Disclaimer: I have not read the book.
Director Clint Eastwood is no stranger to studying masculinity (he’s done so in several of his films over the years). Here he takes the story of Chris Kyle, notorious as being the most prolific sniper in U.S. history, and weaves a tale of men, war, and violence. Bradley Cooper plays the role of the sniper himself, bulking up for the role and sliding into Kyle’s cowboy boots impressively. For a biopic Eastwood’s latest is surprisingly light on character and heavy on sweaty-palm combat set pieces.
Luckily Cooper carries the film’s few character moments on his broad shoulders, disappearing into the role with ease and affecting the typical Texas accent, with chewing tobacco to boot. It’s clear American Sniper is trying to conjure up emotional resonance and study its titular character but poor writing and tonal inconsistencies keep it from being anything more than a competent war thriller; a competent war thriller with a lead performance deserving a film with tighter focus.
Eastwood’s direction is taut and competent, with several action beats hitting their mark (although everything here we’ve seen before). As Kyle racks up his kill count his comrades begin labeling him a “legend” but it’s apparent that this red-blooded American is feeling the side effects of his actions. Taya Kyle (a great turn from Sienna Miller in a minimal role) serves as Chris’s tie to his home life, a tie that becomes strained as his obsession and dedication to the war grows.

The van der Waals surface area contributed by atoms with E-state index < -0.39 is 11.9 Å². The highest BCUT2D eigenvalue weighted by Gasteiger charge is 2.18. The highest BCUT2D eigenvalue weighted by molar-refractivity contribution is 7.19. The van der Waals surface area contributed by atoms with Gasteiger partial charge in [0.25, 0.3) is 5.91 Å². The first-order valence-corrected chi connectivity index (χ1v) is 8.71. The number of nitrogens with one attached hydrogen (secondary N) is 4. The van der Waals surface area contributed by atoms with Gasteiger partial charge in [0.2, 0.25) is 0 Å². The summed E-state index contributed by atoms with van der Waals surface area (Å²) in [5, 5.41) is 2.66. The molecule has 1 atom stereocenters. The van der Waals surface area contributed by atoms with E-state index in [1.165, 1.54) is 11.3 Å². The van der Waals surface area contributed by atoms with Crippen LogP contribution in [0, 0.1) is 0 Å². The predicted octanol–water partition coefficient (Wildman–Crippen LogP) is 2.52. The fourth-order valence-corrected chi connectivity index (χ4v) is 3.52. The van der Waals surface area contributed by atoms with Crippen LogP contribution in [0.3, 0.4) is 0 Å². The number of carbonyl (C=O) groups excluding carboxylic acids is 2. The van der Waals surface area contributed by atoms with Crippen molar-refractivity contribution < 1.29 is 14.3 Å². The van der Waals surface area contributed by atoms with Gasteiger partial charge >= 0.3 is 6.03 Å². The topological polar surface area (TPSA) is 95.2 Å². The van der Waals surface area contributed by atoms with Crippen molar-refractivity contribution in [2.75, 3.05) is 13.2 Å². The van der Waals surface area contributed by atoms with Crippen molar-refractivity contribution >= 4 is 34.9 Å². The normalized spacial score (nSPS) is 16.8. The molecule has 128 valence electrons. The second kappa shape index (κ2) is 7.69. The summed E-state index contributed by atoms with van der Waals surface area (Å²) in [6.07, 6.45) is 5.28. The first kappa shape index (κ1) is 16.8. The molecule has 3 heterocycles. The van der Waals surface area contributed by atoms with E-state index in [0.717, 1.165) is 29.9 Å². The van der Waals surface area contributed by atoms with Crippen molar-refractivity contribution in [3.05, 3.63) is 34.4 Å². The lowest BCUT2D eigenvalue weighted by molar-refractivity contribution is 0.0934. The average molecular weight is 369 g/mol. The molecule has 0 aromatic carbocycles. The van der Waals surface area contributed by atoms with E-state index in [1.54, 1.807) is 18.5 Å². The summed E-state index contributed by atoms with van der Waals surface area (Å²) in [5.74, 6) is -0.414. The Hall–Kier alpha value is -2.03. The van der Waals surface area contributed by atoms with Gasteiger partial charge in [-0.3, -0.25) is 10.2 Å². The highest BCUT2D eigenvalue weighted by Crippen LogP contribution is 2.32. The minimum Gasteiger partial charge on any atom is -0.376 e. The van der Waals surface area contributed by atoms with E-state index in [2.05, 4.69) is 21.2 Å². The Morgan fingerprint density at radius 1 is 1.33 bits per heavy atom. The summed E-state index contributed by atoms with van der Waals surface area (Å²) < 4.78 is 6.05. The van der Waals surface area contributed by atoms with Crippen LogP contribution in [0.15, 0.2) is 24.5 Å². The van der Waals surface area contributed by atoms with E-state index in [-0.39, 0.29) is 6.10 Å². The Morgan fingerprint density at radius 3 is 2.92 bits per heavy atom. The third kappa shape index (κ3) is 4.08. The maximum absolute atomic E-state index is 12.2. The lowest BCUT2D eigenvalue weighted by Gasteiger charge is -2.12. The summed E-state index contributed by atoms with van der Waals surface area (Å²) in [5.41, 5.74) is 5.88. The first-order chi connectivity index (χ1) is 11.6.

Ultimately American Sniper’s reach exceeds its grasp. Eastwood’s intentions are admirable, attempting suspenseful thriller, biopic, and observations on violence and war, but he just ends up throwing too many darts that miss their mark. This results in a well-crafted, well-acted, but decidedly clumsy affair. Cooper adds enough real weight to tie the film’s episodic war pieces together but it’s flailing and seemingly confused overall. A scene involving Kyle and his father at the beginning discussing hunting is mimicked after Kyle’s infamous 160 kill streak in Iraq, adding one of the film’s only morally ambiguous moments. Similarly Kyle’s PTSD (which Cooper handles superbly) is brushed over in a matter of minutes and the film ends in a flurry of messiness.
American Sniper is, for all intents and purposes, a solid film (sporting an awful musical score however) but ultimately stands effectively as a remake of The Hurt Locker – only considerably lesser.